Life after work

Giving back at every stage of life

How to give back with the resources you have now

Year after year, Canada is consistently ranked one of the most generous nations in the world – with both our time and money.1 For many Canadians, giving back is a part of life.

Whether you’re motivated by altruism, faith, community or the desire to leave your mark on the world, giving back benefits both donor and recipient. When you volunteer, it creates social connection (which helps prevent isolation and depression) and new research suggests it also helps improve physical health by lowering blood pressure and lengthening life.2

While many people would like to help more, sometimes we have more money than time and other times we have more time than money. Here are some examples of people giving back in different ways:

Sometimes we have more money than time and other times we have more time than money.

  • Doug recently retired after a career in manufacturing. He misses his regular routine and money is a bit tight. As a tribute to his late mother, who died of cancer, he volunteers at a hospice for those living with terminal illness. Volunteering lets him help others in need while honouring his mother and continuing her legacy.
  • Christina is in her late thirties with a busy career with four children. While she doesn’t have time for a regular volunteer commitment, she likes to instill a community-minded spirit with her children and, when she can, spends family time around activities like Earth Day cleanups and neighbourhood charity drives. In addition, she always donates money to friends who share their fundraising efforts on social media. This way she not only keeps in touch, but helps out a worthy cause, too.
  • Hazel’s passionate about helping animals – she’s been that way her entire life. She fosters homeless pets, to help them find forever homes. When she dies, most of Hazel’s life insurance and investment proceeds will go to a local animal shelter. It’s a substantial gift for her furry friends.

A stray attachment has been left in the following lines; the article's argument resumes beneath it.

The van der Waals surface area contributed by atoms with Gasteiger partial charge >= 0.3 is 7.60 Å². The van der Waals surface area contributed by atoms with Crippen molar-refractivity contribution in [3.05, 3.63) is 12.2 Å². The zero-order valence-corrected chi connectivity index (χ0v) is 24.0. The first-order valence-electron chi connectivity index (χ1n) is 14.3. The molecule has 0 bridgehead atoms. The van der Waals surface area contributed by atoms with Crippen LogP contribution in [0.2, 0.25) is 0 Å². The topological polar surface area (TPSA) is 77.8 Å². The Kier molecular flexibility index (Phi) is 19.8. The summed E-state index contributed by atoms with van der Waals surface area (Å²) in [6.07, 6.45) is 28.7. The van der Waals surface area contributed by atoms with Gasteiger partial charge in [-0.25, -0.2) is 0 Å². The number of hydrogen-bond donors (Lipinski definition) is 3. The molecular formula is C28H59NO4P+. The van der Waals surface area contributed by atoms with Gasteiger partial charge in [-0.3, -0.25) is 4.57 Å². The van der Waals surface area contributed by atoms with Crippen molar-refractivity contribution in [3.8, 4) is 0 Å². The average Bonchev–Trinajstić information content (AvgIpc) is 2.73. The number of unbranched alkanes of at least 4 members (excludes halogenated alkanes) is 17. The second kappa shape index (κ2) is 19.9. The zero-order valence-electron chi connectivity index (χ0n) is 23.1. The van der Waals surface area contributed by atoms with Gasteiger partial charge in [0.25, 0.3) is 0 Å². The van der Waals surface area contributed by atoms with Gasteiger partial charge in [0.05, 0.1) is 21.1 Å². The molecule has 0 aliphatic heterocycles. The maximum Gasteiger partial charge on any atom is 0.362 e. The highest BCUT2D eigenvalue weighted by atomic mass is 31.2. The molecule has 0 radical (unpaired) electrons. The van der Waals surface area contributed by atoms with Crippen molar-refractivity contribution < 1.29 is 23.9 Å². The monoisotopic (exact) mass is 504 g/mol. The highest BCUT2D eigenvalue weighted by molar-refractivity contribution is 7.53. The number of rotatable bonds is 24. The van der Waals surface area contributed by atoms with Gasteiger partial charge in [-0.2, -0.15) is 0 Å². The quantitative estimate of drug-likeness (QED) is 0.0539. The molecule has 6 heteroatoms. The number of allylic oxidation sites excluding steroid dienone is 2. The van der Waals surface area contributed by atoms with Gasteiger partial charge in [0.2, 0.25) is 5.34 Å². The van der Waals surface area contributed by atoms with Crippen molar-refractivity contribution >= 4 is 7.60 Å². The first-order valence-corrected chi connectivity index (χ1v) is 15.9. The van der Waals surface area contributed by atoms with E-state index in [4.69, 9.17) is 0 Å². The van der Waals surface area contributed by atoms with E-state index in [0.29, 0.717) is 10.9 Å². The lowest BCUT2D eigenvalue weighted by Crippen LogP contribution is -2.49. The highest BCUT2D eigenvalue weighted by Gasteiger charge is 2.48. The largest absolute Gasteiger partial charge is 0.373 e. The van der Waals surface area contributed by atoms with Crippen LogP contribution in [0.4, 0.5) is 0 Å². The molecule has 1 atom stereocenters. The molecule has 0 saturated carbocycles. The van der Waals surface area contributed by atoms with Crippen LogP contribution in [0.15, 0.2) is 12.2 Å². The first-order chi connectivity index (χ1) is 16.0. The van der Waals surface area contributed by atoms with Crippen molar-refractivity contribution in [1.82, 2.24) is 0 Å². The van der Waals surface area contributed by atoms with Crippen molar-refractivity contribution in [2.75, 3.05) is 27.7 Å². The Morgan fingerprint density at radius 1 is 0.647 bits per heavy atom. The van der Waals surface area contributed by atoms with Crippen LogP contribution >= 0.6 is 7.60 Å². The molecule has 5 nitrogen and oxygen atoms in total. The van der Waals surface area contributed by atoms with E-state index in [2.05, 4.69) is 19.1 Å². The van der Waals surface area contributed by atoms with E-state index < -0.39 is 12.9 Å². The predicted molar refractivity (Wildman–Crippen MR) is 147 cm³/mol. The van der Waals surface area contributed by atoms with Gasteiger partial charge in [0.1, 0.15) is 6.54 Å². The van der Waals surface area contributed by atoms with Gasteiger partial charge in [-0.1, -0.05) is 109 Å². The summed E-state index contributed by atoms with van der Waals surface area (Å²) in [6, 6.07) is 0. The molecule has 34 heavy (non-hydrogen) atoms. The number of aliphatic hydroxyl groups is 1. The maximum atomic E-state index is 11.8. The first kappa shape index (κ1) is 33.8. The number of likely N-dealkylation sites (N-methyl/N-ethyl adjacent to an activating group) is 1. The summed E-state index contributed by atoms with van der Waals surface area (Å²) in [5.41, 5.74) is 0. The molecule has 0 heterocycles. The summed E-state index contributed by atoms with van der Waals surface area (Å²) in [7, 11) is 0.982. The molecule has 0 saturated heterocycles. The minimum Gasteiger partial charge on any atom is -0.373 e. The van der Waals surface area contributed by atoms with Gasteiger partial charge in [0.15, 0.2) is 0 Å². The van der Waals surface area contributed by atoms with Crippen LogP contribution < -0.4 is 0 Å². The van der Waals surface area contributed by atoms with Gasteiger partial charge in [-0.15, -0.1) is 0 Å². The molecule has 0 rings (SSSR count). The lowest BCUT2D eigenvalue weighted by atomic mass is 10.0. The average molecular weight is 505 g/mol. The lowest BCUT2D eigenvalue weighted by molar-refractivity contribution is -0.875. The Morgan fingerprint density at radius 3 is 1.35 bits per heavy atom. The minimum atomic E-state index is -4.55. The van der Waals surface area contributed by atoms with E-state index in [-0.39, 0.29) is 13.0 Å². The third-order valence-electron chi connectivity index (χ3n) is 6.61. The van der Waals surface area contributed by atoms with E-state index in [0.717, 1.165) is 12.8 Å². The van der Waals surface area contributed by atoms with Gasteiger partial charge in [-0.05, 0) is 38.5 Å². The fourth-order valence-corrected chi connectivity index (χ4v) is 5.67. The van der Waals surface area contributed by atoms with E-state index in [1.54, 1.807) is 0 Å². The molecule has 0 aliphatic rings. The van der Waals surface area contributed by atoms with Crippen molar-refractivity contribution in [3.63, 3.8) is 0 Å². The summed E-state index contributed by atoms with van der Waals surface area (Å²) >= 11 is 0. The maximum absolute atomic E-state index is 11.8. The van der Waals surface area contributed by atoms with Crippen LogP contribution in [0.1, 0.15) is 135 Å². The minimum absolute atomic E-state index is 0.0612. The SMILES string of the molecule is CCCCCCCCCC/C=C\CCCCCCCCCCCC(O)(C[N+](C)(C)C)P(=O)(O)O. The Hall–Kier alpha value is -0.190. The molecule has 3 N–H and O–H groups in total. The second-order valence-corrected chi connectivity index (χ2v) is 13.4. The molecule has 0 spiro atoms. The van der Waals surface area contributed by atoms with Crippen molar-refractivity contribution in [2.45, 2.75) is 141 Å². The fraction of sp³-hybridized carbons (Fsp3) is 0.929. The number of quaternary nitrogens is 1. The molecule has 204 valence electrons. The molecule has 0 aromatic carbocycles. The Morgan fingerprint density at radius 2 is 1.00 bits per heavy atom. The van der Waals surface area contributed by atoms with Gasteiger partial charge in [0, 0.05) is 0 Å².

Tips for contributing with your time, money or assets:

  • Children can be very passionate and curious about the world. Encourage them to stand up for what they believe in and how they can make a difference in their own way. Teach that giving is important all year round, not just during the holidays.
  • For many students, volunteering is mandatory. Not only is this a great way to give back, but it’s a chance to get experience doing things that may help their career path.
  • Share your knowledge or skills. If you have financial or entrepreneurial smarts, share your knowledge with a group of students through a small business centre or an organization like Junior Achievement.
  • Be more than a slacktivist – it takes more than just sharing a meme or signing a petition to make a difference. Why not put your writing or creative skills to work? Start a blog, write to your member of provincial or federal parliament, or create posters or signs.
  • Short on money but have a vehicle and a bit of time? Become a volunteer driver for your hospital, or Meals on Wheels.
  • Declutter and donate. If you have a hard time parting with some sentimental (but unused) stuff, take a picture for the memories before donating. You’ll probably feel better knowing that someone else can really use or truly enjoy it.

To find the right volunteer opportunity for you, check out Volunteer.ca. To learn more about how you can make charitable giving a part of your financial security plan, contact your advisor or find one near you.

1Annual report based on Gallup data measuring how often people volunteered their time, donated money to a charity or helped a stranger Charities Aid Foundation – World Giving Index reports: https://www.cafonline.org/about-us/publications/2015-publications/world-giving-index-2015

2Volunteering may be good for body and mind, Harvard Health Blog, http://www.health.harvard.edu/blog/volunteering-may-be-good-for-body-and-mind-201306266428/

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The information provided is based on current laws, regulations and other rules applicable to Canadian residents. It is accurate to the best of our knowledge as of the date of publication. Rules and their interpretation may change, affecting the accuracy of the information. The information provided is general in nature, and should not be relied upon as a substitute for advice in any specific situation. For specific situations, advice should be obtained from the appropriate legal, accounting, tax or other professional advisors.